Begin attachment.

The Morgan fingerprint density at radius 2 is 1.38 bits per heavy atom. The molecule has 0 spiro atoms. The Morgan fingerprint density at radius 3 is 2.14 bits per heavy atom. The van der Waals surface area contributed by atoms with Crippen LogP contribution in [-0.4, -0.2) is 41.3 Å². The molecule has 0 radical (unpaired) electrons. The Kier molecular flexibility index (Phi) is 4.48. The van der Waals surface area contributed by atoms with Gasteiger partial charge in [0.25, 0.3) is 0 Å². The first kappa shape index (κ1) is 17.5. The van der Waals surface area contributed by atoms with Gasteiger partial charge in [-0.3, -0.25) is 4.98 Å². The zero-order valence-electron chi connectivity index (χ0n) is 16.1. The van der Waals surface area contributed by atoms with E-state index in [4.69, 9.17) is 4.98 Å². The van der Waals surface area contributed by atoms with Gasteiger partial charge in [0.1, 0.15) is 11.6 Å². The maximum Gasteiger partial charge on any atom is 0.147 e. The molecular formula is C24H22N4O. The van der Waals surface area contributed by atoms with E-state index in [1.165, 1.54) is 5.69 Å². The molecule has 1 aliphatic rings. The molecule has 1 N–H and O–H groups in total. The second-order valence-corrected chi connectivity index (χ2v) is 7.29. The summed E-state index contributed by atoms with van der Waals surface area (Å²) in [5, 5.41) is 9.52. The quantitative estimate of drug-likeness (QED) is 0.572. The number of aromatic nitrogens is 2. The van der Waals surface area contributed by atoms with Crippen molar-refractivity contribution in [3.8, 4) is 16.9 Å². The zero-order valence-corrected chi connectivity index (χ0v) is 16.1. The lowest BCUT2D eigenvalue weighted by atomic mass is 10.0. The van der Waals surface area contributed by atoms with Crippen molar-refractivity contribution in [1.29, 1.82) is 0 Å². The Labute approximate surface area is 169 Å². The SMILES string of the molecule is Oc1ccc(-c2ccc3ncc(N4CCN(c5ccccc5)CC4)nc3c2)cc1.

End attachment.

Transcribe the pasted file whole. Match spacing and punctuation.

The Morgan fingerprint density at radius 2 is 1.38 bits per heavy atom. The molecule has 0 spiro atoms. The Morgan fingerprint density at radius 3 is 2.14 bits per heavy atom. The van der Waals surface area contributed by atoms with Crippen LogP contribution in [-0.4, -0.2) is 41.3 Å². The molecule has 0 radical (unpaired) electrons. The Kier molecular flexibility index (Phi) is 4.48. The van der Waals surface area contributed by atoms with Gasteiger partial charge in [0.25, 0.3) is 0 Å². The first kappa shape index (κ1) is 17.5. The van der Waals surface area contributed by atoms with Gasteiger partial charge in [-0.3, -0.25) is 4.98 Å². The zero-order valence-electron chi connectivity index (χ0n) is 16.1. The van der Waals surface area contributed by atoms with E-state index in [4.69, 9.17) is 4.98 Å². The van der Waals surface area contributed by atoms with Gasteiger partial charge in [0.1, 0.15) is 11.6 Å². The maximum Gasteiger partial charge on any atom is 0.147 e. The molecular formula is C24H22N4O. The van der Waals surface area contributed by atoms with E-state index in [1.165, 1.54) is 5.69 Å². The molecule has 1 aliphatic rings. The molecule has 1 N–H and O–H groups in total. The second-order valence-corrected chi connectivity index (χ2v) is 7.29. The summed E-state index contributed by atoms with van der Waals surface area (Å²) in [5, 5.41) is 9.52. The quantitative estimate of drug-likeness (QED) is 0.572. The number of aromatic nitrogens is 2. The van der Waals surface area contributed by atoms with Crippen molar-refractivity contribution in [3.8, 4) is 16.9 Å². The zero-order valence-corrected chi connectivity index (χ0v) is 16.1. The lowest BCUT2D eigenvalue weighted by atomic mass is 10.0. The van der Waals surface area contributed by atoms with Crippen molar-refractivity contribution in [1.29, 1.82) is 0 Å². The Labute approximate surface area is 169 Å². The SMILES string of the molecule is Oc1ccc(-c2ccc3ncc(N4CCN(c5ccccc5)CC4)nc3c2)cc1.